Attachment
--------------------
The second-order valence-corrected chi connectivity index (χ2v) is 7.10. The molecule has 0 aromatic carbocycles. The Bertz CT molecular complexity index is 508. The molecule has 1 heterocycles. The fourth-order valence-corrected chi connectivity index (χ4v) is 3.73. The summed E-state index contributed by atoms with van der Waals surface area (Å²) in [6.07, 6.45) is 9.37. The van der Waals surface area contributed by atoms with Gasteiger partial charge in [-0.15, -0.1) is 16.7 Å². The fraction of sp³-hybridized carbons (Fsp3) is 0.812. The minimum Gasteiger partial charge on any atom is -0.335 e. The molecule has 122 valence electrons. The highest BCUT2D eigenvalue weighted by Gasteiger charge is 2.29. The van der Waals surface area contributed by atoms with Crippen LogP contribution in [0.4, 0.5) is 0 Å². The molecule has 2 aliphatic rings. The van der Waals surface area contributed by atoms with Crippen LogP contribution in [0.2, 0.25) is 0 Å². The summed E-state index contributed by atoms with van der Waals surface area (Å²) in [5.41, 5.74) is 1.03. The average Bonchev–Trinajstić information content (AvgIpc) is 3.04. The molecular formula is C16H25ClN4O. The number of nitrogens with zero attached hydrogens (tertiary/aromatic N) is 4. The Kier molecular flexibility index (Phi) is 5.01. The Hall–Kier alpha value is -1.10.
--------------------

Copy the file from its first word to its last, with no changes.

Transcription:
The second-order valence-corrected chi connectivity index (χ2v) is 7.10. The molecule has 0 aromatic carbocycles. The Bertz CT molecular complexity index is 508. The molecule has 1 heterocycles. The fourth-order valence-corrected chi connectivity index (χ4v) is 3.73. The summed E-state index contributed by atoms with van der Waals surface area (Å²) in [6.07, 6.45) is 9.37. The van der Waals surface area contributed by atoms with Gasteiger partial charge in [-0.15, -0.1) is 16.7 Å². The fraction of sp³-hybridized carbons (Fsp3) is 0.812. The minimum Gasteiger partial charge on any atom is -0.335 e. The molecule has 122 valence electrons. The highest BCUT2D eigenvalue weighted by Gasteiger charge is 2.29. The van der Waals surface area contributed by atoms with Crippen LogP contribution in [0.4, 0.5) is 0 Å². The molecule has 2 aliphatic rings. The van der Waals surface area contributed by atoms with Crippen LogP contribution in [0.2, 0.25) is 0 Å². The summed E-state index contributed by atoms with van der Waals surface area (Å²) in [5.41, 5.74) is 1.03. The average Bonchev–Trinajstić information content (AvgIpc) is 3.04. The molecular formula is C16H25ClN4O. The number of nitrogens with zero attached hydrogens (tertiary/aromatic N) is 4. The Kier molecular flexibility index (Phi) is 5.01. The Hall–Kier alpha value is -1.10.